Bridge the legitimacy deficit


Legitimacy is the currency of international engagement among democratic nations. Even a stop-gap President mentored during the autocratic era of President Robert Mugabe knows legitimacy is key to the readmission of Zimbabwe to the comity of nations.

President Emmerson Mnangagwa, a beneficiary of a November putsch, wants legitimacy bestowed on his regime by June. Mnangagwa figures legitimacy, attained through a free and fair election, will spare Zimbabwe the tarring of being a pariah state.

Mnangagwa, a long-time ally of deposed Mugabe, wants Zimbabwe to hold elections in five months. The ‘hurry’ is unusual in a continent where presidents find excuses to delay elections. Mnangagwa has that option, but he knows Zimbabwe needs the world more than he craves power.

African presidents, citizens of countries that US President Donald Trump regards as stuck in ‘shitholes’, often cite sovereignty to defend the excesses of their illegitimate regimes. They have low regard for legitimacy and local or international acceptability.

The Democratic Republic of Congo is anarchic because President Joseph Kabila is clinging on to power. In December, the UN declared the DRC crisis an acute emergency, as in Yemen, Syria and Iraq.

Millions are dying, starving or being forced into exile. But Kabila, who should have left office in 2016, has no moral qualms with the illegitimacy tag.

Burundi President Pierre Nkurunziza wants to rule up to 2034 — 18 years beyond his welcome. He should have quit in 2015. Nkurunziza’s illegitimate hold on power has spawned murders of thousands of people.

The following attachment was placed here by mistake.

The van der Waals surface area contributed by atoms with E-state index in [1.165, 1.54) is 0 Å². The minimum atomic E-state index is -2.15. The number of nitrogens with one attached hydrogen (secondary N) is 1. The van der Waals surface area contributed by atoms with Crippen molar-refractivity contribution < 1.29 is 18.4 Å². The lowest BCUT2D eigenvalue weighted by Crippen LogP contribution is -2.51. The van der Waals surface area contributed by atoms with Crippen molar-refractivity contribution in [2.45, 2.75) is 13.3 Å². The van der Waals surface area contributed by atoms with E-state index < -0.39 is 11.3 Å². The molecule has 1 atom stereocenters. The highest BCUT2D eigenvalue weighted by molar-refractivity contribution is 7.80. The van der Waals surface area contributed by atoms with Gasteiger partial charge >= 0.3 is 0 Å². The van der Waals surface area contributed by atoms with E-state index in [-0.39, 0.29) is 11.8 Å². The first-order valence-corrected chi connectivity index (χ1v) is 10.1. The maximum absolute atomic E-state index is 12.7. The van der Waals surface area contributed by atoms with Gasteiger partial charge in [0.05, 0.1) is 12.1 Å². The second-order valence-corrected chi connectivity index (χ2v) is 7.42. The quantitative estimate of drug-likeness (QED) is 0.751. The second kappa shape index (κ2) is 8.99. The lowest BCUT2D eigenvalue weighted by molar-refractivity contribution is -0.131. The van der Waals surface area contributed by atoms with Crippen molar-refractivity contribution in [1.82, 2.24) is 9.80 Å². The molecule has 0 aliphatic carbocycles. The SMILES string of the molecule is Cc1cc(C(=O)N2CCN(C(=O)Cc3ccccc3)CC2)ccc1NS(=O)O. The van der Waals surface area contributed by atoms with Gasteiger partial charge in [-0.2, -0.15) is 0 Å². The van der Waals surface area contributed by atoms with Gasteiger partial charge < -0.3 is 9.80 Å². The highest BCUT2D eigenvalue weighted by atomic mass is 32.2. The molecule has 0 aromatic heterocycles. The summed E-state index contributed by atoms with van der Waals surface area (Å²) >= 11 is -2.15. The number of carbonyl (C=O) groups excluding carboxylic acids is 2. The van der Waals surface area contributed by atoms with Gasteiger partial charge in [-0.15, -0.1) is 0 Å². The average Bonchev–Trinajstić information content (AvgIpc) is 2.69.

About 500,000 Burundians have been forced into exile in neighbouring countries. Nkurunziza cites sovereignty to shield himself against international accountability. Legitimacy means nothing to Nkurunziza.

Herald, a state-owned newspaper in Harare, last week reported Mnangagwa saying free and fair elections would ensure Zimbabwe “engages the world as a qualified democratic state”. Zimbabwe was ejected from the Commonwealth in 2002, following controversial elections. Zimbabwe was a pariah state during many of the 37 years Mugabe was President. Eviction of White settlers from their farms further sullied Harare’s relations with the West.

Locally, legitimacy, a political currency recognised internationally, has been a familiar word since the bungled 2017 presidential elections. This word will trend for as long as the post-election stalemate persists. It may take a different meaning when NASA leader Raila Odinga is sworn in as the People’s President on January 30.

The leadership of the National Super Alliance and their supporters do not recognise the legitimacy of the Jubilee government of President Uhuru Kenyatta. But Jubilee supporters claim Uhuru won the fresh presidential election on October 26.

NASA presidential candidate Raila Odinga, and about 65 per cent of the electorate, boycotted the repeat presidential election. A voter turnout of about 30 per cent, NASA holds, robbed the winner of the one-sided presidential contest of legitimacy.

For NASA supporters, Jubilee may ride on weapons of violence, but it runs low on legitimacy that comes with free and fair elections. The trouble with this local stalemate is that some see it, others do not. But competing with ostriches will not bestow legitimacy.

Legitimacy is the right and universal acceptance of an authority, usually a governing law or regime. The Cambridge English Dictionary defines legitimacy as “the quality of being legal”. A government, action or law that lacks such quality becomes illegal or illegitimate.

Dialogue on national issues — electoral justice and ‘food insecurity’ — may bridge the legitimacy gap, but Jubilee is not interested. Kalonzo Musyoka, NASA presidential running mate, cautions: “If we don’t hold dialogue between now and January 30, we will hold dialogue under very difficult circumstances.”